Final exams: Tips to help you shine

This period marks the apex of the year’s education calendar, particularly for students in primary and secondary school levels. As such, students at different levels will be or are already sitting their final examinations, which normally comes with examination stress. Below are tips from experts to help students go through the examination period successfully.
Candidates at Saint Ignace Primary School go through the examination papers on Monday. / Timothy Kisambira.
Candidates at Saint Ignace Primary School go through the examination papers on Monday. / Timothy Kisambira.

This period marks the apex of the year’s education calendar, particularly for students in primary and secondary school levels. As such, students at different levels will be or are already sitting their final examinations, which normally comes with examination stress. Below are tips from experts to help students go through the examination period successfully.

Make a revision timetable that works

Jean Marie Vianney Habumuremyi, a lecturer at University of Rwanda’s College of Education says that just like an architect wouldn’t begin a project without a blueprint, you can’t just open a book randomly one day, begin reading and hope for the best.

A solid revision timetable not only guarantees you cover everything you need to in time for the exam; but it also breaks everything down into more manageable chunks. 

“Keep it very simple or add extra fields, such as to note specific things you want to achieve in a session. Prioritise what subjects – or particular topics within those subjects you need to spend more time on”, he says.

Habumuremyi advises that every candidate should remember not to get cocky and neglect those subjects which they are strong at. You cannot know everything that examiners want to set. It is dangerous to read some areas and neglect others. Those who do it stand the risk of being out spotted,” he warns.

“Adjust to regular refreshers. Don’t just cover an area once and move on. If you do this, the material you study first will be a distant memory by the time you come to exams. Fit in time to revisit material. You can test yourself with past papers to check that it’s sticking,” he adds.

Approach subjects differently

Wilson Mugarura, the head teacher of King David Academy in Kigali, says certain study methods will suit some subjects better than others. This might depend on how intense the material is, how it will be assessed or simply how you best retain everything.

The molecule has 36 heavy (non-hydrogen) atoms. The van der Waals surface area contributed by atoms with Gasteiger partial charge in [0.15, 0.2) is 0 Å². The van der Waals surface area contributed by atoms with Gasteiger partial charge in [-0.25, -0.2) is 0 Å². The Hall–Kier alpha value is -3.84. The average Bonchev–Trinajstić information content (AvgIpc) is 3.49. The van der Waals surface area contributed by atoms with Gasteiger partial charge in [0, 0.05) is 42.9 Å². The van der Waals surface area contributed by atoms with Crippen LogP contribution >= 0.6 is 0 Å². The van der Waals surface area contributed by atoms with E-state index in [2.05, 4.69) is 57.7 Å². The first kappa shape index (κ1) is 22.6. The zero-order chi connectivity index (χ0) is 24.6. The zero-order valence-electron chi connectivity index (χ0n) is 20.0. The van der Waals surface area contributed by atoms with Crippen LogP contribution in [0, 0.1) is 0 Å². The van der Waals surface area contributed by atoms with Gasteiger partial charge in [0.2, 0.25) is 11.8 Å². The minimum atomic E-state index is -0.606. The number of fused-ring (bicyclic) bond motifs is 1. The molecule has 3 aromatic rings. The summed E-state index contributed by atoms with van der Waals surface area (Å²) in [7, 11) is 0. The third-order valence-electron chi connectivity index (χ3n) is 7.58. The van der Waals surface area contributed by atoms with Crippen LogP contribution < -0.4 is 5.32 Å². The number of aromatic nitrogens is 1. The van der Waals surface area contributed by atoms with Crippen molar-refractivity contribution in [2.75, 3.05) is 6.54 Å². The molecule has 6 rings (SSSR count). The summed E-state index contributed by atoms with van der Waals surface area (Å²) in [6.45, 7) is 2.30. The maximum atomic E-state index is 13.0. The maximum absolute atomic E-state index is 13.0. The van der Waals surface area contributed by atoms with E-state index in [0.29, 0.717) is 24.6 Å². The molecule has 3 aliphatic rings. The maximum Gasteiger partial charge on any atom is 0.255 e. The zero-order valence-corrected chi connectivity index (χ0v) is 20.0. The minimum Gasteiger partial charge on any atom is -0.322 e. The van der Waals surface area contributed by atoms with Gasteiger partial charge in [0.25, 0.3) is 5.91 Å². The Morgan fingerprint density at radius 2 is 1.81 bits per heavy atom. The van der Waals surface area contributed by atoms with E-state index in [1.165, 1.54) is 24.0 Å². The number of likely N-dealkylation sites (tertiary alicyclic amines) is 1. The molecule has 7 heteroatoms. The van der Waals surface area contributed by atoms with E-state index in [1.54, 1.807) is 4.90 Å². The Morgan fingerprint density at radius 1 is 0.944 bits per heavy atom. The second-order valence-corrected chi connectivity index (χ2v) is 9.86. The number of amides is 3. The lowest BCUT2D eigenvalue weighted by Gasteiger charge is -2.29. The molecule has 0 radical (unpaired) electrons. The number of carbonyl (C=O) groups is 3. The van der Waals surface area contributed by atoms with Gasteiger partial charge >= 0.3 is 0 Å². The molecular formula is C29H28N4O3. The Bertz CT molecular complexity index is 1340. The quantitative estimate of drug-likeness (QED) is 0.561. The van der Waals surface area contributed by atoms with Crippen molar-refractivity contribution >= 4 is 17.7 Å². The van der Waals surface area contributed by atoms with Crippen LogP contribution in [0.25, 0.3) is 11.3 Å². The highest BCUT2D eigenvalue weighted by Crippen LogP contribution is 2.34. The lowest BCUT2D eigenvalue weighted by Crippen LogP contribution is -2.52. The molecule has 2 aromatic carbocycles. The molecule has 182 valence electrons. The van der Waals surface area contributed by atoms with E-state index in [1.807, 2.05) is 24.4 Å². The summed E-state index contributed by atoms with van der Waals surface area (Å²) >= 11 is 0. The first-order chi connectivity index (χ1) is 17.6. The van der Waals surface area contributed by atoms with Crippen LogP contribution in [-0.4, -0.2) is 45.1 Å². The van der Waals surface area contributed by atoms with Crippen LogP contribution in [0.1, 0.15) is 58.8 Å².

“The length of your study periods can also be flexible according to what works for you. For example, you might find that two 45 minute sessions of maths, with a break in between, are more productive but you can focus on your biology revision for longer periods of time

“Next, take stock of all the materials you’ll need for efficient studying. This may include study guides/notes, slides and handouts and use your materials, go through and assess your knowledge for each subject. Look carefully for any gaps in your knowledge that will be covered on your exams – these areas are where you’ll want to pay special attention when studying,” he says.

According to medics it is also important to pay attention to one’s body energy levels throughout the day. Some people have high energy levels in the morning; if that’s you, try scheduling your hardest study session early.

“Remember that your mind’s efficiency is dependent upon your body’s performance. Make sure to schedule time to get some exercise and also take breaks. Doing so will keep your stress levels down and give you a clear head,” says Marie Louise Nyirahabimana, a clinical psychologist working at HVP /Gatagara.

She says getting enough sleep is vital to allow the mind enough time to rest.

Staying long hours awake to read for exams may actually lead to failure. Nyirahabimana advises candidates to maintain their normal sleep patterns for maximum performance.

Family support

According to Rachel Nahimana, a mother of five, parents should look out for exam anxiety symptoms including bed-wetting in younger children, reluctance to go to school, sleep problems and lack of appetite.

“We all know that the exam season is a really difficult time. Parents can try to understand their children’s low or frustrated mood and give them time and space for revision by relaxing on chores and household tasks. It is vital too that parents find a balance between what they expect of their child and what is realistically attainable. Having too high expectations can feel unachievable and hopeless, whilst too low expectations can be equally demotivating,” she says.

Revisit past papers, join group discussions

Emmanuel Ndayisaba, a teacher at EP Gasabo, says students should take sufficient time to revisit old papers to develop better understanding on question approach. Some of the questions could be familiar and going through them would allow one to relate with or improve their responses.

Allocate enough time for individual revision but in case of difficult topics, students should consult their classmates and exchange ideas. Discussing with your colleagues helps you discover many things. It is not always true that the first person to consult should be a teacher, he says.

Jog your short-term memory

Ndayisaba argues that the night before the exam is not the time to be trying to get your head around new concepts.

“You should be trying to master keywords to jog your memory. Hopefully you will have distilled your notes into a couple of summary sheets. Go through these and try and tie the information together,” he advises.